It wouldn’t beatragedy if Shylock wasawoman
IF MAUREEN Lipman was serious when she told this newspaper a few months ago that she would like to play Shylock, she might find a willing home for such a production at Shakespeare’s Globe. The theatre’s incoming artistic director Emma Rice has argued for an age — and a stage —of gender equality. In other words, women will be eligible not only for the 155 female roles in the Shakespeare canon but the 826 male ones, too.
Casting a Shakespearean role with a different gender than the one envisaged by the Bard is nothing new. Leaving aside the more obvious examples of boys playing female roles when the plays were first staged, ever since Sarah Bernhardt’s Hamlet women actors have taken on Shakespeare’s best known male roles. Among the most audacious of these was seen recently at the Donmar Warehouse when Ashley McGuire unforgettably played Falstaff in an all-female version of the Henry IV plays.
If anybody had doubts that Shakespeare’s characters should be available to women, then that performance proved that it is as ridiculous to assume that only men can play men as it is that only Jews can play Jews. Or, put another way, that only white people can play historical white characters, which is why anyone who complained of say, Adrian Lester’s ter- rific Henry V would have looked like an idiot, especially as Nicholas Hytner’s production was updated to the present day.
Women, the record seems to suggest, tend to go for the more alpha male of Shakespeare’s men. Richards II and III have been played by Fiona Shaw and Kathryn Hunter respectively, Janet McTeer took on the role of arch-chauvinist Petruchio in The Taming of the Shrew, Vanessa Redgrave was a memorable Prospero and Lear has also been played by a woman — Hunter again. Off the top of my head I can’t remember if Lady Macbeth’s husband has been played by a woman, but there must be many a female actor out there who would like to take it on. But Shylock? Apparently not. At least not in a high-profile production. Is it fair to suggest that Shakespeare’s Jew is less of an attraction to women actors than the other major (non Jewish) male Shakespearean roles? And if it is, why might that be so?
There is an obvious risk of attributing motives to women, especially if you’re a man. If one wanted to play devil’s advocate, however, you could, I suppose, construct an argument along the lines that women
MARTY FELDMAN was a born anarchist, but even anarchists need rules to break and, for Marty, from a very early age, those rules were dictated by his faith. Born to devout Russian emigrants in the Canning Town of the mid-1930s, young Marty would dutifully attend synagogue on Saturdays, and cheder on Sundays.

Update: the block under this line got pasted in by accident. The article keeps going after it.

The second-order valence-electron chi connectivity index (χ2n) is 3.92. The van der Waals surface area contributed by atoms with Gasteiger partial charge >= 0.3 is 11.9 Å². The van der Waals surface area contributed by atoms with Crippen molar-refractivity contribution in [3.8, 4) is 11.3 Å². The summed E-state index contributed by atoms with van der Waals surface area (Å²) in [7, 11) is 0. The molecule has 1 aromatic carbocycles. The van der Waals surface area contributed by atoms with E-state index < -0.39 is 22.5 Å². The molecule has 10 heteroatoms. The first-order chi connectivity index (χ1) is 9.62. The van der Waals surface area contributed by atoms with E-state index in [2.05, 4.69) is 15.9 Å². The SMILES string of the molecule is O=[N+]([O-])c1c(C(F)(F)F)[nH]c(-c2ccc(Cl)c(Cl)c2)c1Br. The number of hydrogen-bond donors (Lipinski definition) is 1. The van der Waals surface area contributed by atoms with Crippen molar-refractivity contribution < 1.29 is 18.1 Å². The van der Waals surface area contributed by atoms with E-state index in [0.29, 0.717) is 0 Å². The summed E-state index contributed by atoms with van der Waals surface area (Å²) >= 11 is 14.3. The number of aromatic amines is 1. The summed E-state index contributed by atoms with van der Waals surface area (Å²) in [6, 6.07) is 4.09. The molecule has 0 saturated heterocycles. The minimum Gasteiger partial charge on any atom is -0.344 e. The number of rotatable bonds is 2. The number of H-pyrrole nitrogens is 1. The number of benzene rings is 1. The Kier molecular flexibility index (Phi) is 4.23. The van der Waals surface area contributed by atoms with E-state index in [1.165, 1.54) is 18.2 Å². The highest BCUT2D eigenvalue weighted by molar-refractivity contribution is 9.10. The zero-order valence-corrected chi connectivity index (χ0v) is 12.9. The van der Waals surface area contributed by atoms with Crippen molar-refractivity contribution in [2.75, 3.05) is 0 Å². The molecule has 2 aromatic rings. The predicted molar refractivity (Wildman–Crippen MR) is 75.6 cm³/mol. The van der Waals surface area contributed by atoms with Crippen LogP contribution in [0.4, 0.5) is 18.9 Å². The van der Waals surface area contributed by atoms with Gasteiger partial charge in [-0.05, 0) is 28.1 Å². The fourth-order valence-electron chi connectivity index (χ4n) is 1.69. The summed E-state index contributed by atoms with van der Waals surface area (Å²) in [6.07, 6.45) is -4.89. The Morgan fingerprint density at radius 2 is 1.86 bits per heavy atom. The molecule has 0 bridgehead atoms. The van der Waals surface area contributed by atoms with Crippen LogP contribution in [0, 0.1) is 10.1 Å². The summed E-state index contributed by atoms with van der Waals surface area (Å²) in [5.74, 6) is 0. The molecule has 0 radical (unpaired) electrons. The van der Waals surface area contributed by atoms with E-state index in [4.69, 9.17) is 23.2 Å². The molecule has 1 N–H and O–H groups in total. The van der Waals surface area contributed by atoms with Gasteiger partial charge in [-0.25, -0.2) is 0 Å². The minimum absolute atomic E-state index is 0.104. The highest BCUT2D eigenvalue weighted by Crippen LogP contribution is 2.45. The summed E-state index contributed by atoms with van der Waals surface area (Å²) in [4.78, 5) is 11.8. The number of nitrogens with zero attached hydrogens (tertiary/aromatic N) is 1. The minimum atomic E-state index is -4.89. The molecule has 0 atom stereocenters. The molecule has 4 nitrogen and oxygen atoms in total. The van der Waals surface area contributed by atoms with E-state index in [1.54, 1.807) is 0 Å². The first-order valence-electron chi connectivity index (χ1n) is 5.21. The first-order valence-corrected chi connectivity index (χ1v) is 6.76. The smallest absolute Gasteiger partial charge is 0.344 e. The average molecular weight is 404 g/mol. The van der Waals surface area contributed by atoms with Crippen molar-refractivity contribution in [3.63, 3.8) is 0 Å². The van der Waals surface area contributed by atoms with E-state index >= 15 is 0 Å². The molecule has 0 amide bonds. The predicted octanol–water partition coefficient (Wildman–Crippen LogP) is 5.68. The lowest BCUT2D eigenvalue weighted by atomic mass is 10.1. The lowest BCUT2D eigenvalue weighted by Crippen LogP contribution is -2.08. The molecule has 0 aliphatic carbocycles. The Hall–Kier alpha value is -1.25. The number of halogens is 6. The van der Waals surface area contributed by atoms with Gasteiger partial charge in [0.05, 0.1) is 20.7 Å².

Then came comedy, and the avenue he needed. The release valve for his angst and anti-authority attitude. He was expelled from more schools A recent Globe production, above, and Dustin Hoffman as
Shylock might feel less inclined to play another victim of bigotry given their own marginalised status within theatre and victimised status outside it.
But there’s also a nagging thought that Shylock has been, and perhaps still will be, denied the range of artistic reinterpretation afforded to his Shakespearean peers. Could that be because Jewishness is such a dominant feature in the minds of non-Jews, and therefore non-Jewish female actors, too, that to bring gender politics to the table feels like fiddling around the edges? It’s as if Shylock isn’t considered as worthy of being played by a woman because the perception of him as a character is so limited to his Jewishness. A man such as Brutus, in many ways a very masculine character, might be quite a fruitful role for a woman to play, such as Harriet Walter did in Phyllida Lloyd’s all female production of Julius Caesar. But Shylock is Jew first and man second.
Of course, women don’t primarily play male characters because they want to deconstruct or interrogate ideas of masculinity. Most of the time it’s because male characters, Jewish or otherwise, offer them a spectrum of experience, expression and exploration that female roles rarely have.
Having a woman play Shylock certainly opens up whole new areas of interpretative possibility. It is possible, for example, to imagine new light being thrown upon the relationship between Shylock and his treacherous daughter Jessica. And the Jew-hating brutality meted out by Antonio and his chums could be all the more shocking if the victim were played by a woman — the kind of shock you should feel when the man being abused is played by a man, but don’t.
And if Shylock were played by a woman, how would that inform the moment the Jew’s knife nears the Christian merchant’s bare flesh? Might it feel more like revenge for the metaphoric, and sometimes actual, rape of a people than the unjust payback of an obsessed man? Might the knife stray down the abdomen, and beyond? After all, the pound of flesh has been linked to the medieval fear of the Jew as a castrater. Which in turn begs another question: if Antonio were a woman, how would that effect Shylock’s single-minded determination to kill?
Then there is the gender-bending element already within Merchant. With a Shylock played by a woman, it might be tempting to play off one woman dressed as a man with another — the other being Portia, who disguises herself as a man. A director could have fun with that. Especially one as good as Maureen Lipman.